Set Your Life to Music

Posted in Classical Music Collections, Music Review, Set Your Life To Music with tags , , on August 3, 2011 by Manuel Paul Arenas

Now, maybe I’m overestimating our general reading public, but I am assuming that at least some of you are worldly enough to have at least passed through a local classical music section on your way to the CD singles, yes? For those of you that stayed for more than five minutes, perhaps to look for that requisite copy of Orff’s Carmina Burana, or maybe an inexpensive version of Ravel’s Bolero (for those special times with your “significant other”–I despise that term, by the way), I address this diatribe.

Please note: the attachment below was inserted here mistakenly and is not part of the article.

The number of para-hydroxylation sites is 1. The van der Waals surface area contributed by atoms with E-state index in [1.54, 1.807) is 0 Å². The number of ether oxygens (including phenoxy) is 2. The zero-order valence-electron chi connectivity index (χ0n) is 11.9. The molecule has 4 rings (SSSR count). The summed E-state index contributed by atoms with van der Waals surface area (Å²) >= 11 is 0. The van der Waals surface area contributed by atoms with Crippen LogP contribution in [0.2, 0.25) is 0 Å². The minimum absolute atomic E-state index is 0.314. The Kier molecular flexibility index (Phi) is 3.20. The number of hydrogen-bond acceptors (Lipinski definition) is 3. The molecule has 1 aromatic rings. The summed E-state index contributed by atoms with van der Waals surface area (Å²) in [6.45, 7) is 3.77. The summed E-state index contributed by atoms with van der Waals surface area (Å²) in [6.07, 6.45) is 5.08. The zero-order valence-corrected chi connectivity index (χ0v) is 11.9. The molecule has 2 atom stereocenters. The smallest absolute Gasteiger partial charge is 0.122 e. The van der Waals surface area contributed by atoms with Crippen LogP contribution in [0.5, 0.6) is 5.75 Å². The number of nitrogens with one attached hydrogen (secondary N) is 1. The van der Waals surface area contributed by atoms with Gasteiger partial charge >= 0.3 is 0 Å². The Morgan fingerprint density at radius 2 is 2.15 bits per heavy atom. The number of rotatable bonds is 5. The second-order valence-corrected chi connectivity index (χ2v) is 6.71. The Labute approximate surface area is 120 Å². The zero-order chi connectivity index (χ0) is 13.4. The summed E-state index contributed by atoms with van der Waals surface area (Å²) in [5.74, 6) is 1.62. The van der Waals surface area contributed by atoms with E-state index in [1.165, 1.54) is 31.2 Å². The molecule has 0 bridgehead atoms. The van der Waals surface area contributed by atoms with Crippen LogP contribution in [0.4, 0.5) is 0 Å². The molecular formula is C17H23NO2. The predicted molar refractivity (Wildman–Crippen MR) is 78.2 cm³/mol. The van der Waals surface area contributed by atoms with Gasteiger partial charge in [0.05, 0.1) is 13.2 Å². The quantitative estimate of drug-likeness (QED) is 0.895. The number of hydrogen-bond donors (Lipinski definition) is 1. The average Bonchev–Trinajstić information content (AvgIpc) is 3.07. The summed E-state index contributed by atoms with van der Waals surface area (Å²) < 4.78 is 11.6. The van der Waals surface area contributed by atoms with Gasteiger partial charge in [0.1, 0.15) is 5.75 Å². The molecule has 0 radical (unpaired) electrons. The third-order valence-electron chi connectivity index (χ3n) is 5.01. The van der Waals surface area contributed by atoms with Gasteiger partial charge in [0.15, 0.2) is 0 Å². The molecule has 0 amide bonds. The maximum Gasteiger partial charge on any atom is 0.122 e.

You aforementioned folks have no doubt seen in your travels a CD or two from the series “Set Your Life to Music”, on the Phillips label? You know, the ones with the innocuous titles like, “Bach for Breakfast”, or “Vivaldi for Valentines”. Well I hate that series! They try to make high art into the soundtrack for some of the most mundane and banal aspects of human existence! The music of Bach and Vivaldi demands to be listened to, not just to be relegated to background Muzak! The music of these composers, among others such as Mozart, Beethoven, and Brahms, to name a few, is chopped into bite-sized morsels (usually lone movements, but I have seen edited versions of even those on some CD’s) and then randomly assorted according to whatever the theme is of the album. Like say, “Mozart for Meditation”, which might have a bunch of adagios or largos on it.